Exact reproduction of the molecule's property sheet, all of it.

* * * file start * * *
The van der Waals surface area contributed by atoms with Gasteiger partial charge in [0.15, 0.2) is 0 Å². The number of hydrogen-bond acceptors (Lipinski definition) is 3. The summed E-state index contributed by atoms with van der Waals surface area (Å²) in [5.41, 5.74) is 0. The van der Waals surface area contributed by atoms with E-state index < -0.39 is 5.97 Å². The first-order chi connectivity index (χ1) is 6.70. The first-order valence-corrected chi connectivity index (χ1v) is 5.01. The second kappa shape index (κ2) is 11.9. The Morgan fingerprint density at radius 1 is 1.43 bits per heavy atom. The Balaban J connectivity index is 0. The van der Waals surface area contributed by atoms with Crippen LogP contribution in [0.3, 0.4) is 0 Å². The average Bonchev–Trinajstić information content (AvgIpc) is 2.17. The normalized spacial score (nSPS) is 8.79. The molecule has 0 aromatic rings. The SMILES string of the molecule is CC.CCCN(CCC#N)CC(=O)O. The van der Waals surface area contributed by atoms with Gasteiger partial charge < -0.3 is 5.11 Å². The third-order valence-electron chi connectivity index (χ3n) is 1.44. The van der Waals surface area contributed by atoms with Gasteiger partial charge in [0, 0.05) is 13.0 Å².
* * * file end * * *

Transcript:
The van der Waals surface area contributed by atoms with Gasteiger partial charge in [0.15, 0.2) is 0 Å². The number of hydrogen-bond acceptors (Lipinski definition) is 3. The summed E-state index contributed by atoms with van der Waals surface area (Å²) in [5.41, 5.74) is 0. The van der Waals surface area contributed by atoms with E-state index < -0.39 is 5.97 Å². The first-order chi connectivity index (χ1) is 6.70. The first-order valence-corrected chi connectivity index (χ1v) is 5.01. The second kappa shape index (κ2) is 11.9. The Morgan fingerprint density at radius 1 is 1.43 bits per heavy atom. The Balaban J connectivity index is 0. The van der Waals surface area contributed by atoms with Crippen LogP contribution in [0.3, 0.4) is 0 Å². The average Bonchev–Trinajstić information content (AvgIpc) is 2.17. The normalized spacial score (nSPS) is 8.79. The molecule has 0 aromatic rings. The SMILES string of the molecule is CC.CCCN(CCC#N)CC(=O)O. The van der Waals surface area contributed by atoms with Gasteiger partial charge < -0.3 is 5.11 Å². The third-order valence-electron chi connectivity index (χ3n) is 1.44. The van der Waals surface area contributed by atoms with Gasteiger partial charge in [0, 0.05) is 13.0 Å².